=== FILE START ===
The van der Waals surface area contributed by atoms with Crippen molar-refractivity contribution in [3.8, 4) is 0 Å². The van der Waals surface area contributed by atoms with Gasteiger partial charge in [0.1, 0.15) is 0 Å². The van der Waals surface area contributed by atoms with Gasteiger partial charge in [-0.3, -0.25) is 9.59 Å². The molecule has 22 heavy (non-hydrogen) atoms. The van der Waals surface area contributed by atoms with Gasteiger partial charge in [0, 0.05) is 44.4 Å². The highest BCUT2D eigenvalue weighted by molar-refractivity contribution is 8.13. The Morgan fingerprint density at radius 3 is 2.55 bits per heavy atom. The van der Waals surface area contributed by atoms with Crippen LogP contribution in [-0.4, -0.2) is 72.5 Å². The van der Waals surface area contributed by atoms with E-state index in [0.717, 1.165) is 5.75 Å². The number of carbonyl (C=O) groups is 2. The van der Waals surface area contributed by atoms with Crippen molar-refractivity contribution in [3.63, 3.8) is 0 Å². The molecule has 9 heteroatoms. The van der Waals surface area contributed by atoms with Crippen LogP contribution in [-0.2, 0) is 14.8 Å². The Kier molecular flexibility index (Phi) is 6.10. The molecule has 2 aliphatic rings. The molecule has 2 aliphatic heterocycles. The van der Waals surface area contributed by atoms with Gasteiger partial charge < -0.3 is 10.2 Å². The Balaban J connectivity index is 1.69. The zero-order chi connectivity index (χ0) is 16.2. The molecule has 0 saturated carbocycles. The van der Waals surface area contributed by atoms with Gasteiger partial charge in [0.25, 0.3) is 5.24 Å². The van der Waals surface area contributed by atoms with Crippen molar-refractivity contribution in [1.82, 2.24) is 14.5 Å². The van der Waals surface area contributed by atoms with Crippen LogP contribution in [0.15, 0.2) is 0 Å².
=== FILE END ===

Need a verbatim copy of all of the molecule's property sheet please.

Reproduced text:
The van der Waals surface area contributed by atoms with Crippen molar-refractivity contribution in [3.8, 4) is 0 Å². The van der Waals surface area contributed by atoms with Gasteiger partial charge in [0.1, 0.15) is 0 Å². The van der Waals surface area contributed by atoms with Gasteiger partial charge in [-0.3, -0.25) is 9.59 Å². The molecule has 22 heavy (non-hydrogen) atoms. The van der Waals surface area contributed by atoms with Gasteiger partial charge in [0, 0.05) is 44.4 Å². The highest BCUT2D eigenvalue weighted by molar-refractivity contribution is 8.13. The Morgan fingerprint density at radius 3 is 2.55 bits per heavy atom. The van der Waals surface area contributed by atoms with Crippen LogP contribution in [-0.4, -0.2) is 72.5 Å². The van der Waals surface area contributed by atoms with E-state index in [0.717, 1.165) is 5.75 Å². The number of carbonyl (C=O) groups is 2. The van der Waals surface area contributed by atoms with Crippen molar-refractivity contribution in [3.63, 3.8) is 0 Å². The molecule has 9 heteroatoms. The van der Waals surface area contributed by atoms with Crippen LogP contribution in [-0.2, 0) is 14.8 Å². The Kier molecular flexibility index (Phi) is 6.10. The molecule has 2 aliphatic rings. The molecule has 2 aliphatic heterocycles. The van der Waals surface area contributed by atoms with Gasteiger partial charge < -0.3 is 10.2 Å². The Balaban J connectivity index is 1.69. The zero-order chi connectivity index (χ0) is 16.2. The molecule has 0 saturated carbocycles. The van der Waals surface area contributed by atoms with Gasteiger partial charge in [0.25, 0.3) is 5.24 Å². The van der Waals surface area contributed by atoms with Crippen molar-refractivity contribution in [1.82, 2.24) is 14.5 Å². The van der Waals surface area contributed by atoms with Crippen LogP contribution in [0.15, 0.2) is 0 Å².